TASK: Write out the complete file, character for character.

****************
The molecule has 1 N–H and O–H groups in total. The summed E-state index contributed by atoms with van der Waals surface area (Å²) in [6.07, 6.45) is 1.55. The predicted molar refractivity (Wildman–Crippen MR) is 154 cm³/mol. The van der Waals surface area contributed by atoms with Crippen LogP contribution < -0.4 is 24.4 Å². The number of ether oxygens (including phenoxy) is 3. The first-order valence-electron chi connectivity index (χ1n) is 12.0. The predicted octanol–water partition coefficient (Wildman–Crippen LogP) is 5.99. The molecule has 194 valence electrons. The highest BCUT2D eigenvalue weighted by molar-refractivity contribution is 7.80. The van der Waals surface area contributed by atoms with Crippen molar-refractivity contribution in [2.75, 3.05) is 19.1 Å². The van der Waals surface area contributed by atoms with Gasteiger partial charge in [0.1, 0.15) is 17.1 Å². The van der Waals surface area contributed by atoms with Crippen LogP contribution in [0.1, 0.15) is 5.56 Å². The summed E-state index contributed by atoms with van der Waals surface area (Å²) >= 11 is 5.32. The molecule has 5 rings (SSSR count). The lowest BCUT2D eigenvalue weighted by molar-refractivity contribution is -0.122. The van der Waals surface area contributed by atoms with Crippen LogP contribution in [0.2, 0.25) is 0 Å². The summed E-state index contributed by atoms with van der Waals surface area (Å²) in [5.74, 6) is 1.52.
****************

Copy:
The molecule has 1 N–H and O–H groups in total. The summed E-state index contributed by atoms with van der Waals surface area (Å²) in [6.07, 6.45) is 1.55. The predicted molar refractivity (Wildman–Crippen MR) is 154 cm³/mol. The van der Waals surface area contributed by atoms with Crippen LogP contribution < -0.4 is 24.4 Å². The number of ether oxygens (including phenoxy) is 3. The first-order valence-electron chi connectivity index (χ1n) is 12.0. The predicted octanol–water partition coefficient (Wildman–Crippen LogP) is 5.99. The molecule has 194 valence electrons. The highest BCUT2D eigenvalue weighted by molar-refractivity contribution is 7.80. The van der Waals surface area contributed by atoms with Crippen molar-refractivity contribution in [2.75, 3.05) is 19.1 Å². The van der Waals surface area contributed by atoms with Gasteiger partial charge in [0.1, 0.15) is 17.1 Å². The van der Waals surface area contributed by atoms with Crippen LogP contribution in [0.1, 0.15) is 5.56 Å². The summed E-state index contributed by atoms with van der Waals surface area (Å²) >= 11 is 5.32. The molecule has 5 rings (SSSR count). The lowest BCUT2D eigenvalue weighted by molar-refractivity contribution is -0.122. The van der Waals surface area contributed by atoms with Crippen LogP contribution in [0.2, 0.25) is 0 Å². The summed E-state index contributed by atoms with van der Waals surface area (Å²) in [5.74, 6) is 1.52.